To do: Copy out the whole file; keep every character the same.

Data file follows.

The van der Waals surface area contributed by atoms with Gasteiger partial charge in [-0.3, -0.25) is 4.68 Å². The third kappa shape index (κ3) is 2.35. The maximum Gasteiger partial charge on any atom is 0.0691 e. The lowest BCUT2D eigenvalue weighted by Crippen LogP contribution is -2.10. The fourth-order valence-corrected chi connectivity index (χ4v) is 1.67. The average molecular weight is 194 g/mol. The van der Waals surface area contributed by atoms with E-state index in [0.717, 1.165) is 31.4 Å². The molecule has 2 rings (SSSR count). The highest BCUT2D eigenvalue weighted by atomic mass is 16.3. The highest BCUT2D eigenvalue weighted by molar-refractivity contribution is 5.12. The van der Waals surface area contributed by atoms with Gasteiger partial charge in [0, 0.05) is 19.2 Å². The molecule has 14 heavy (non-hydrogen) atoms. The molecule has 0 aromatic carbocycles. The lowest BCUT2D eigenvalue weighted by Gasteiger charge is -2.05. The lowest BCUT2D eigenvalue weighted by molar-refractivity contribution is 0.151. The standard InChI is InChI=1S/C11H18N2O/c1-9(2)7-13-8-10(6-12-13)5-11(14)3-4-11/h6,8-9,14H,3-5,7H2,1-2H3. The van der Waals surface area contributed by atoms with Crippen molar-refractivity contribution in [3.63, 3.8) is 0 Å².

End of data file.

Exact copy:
The van der Waals surface area contributed by atoms with Gasteiger partial charge in [-0.3, -0.25) is 4.68 Å². The third kappa shape index (κ3) is 2.35. The maximum Gasteiger partial charge on any atom is 0.0691 e. The lowest BCUT2D eigenvalue weighted by Crippen LogP contribution is -2.10. The fourth-order valence-corrected chi connectivity index (χ4v) is 1.67. The average molecular weight is 194 g/mol. The van der Waals surface area contributed by atoms with E-state index in [0.717, 1.165) is 31.4 Å². The molecule has 2 rings (SSSR count). The highest BCUT2D eigenvalue weighted by atomic mass is 16.3. The highest BCUT2D eigenvalue weighted by molar-refractivity contribution is 5.12. The van der Waals surface area contributed by atoms with Gasteiger partial charge in [0, 0.05) is 19.2 Å². The molecule has 14 heavy (non-hydrogen) atoms. The molecule has 0 aromatic carbocycles. The lowest BCUT2D eigenvalue weighted by Gasteiger charge is -2.05. The lowest BCUT2D eigenvalue weighted by molar-refractivity contribution is 0.151. The standard InChI is InChI=1S/C11H18N2O/c1-9(2)7-13-8-10(6-12-13)5-11(14)3-4-11/h6,8-9,14H,3-5,7H2,1-2H3. The van der Waals surface area contributed by atoms with Crippen molar-refractivity contribution in [3.63, 3.8) is 0 Å².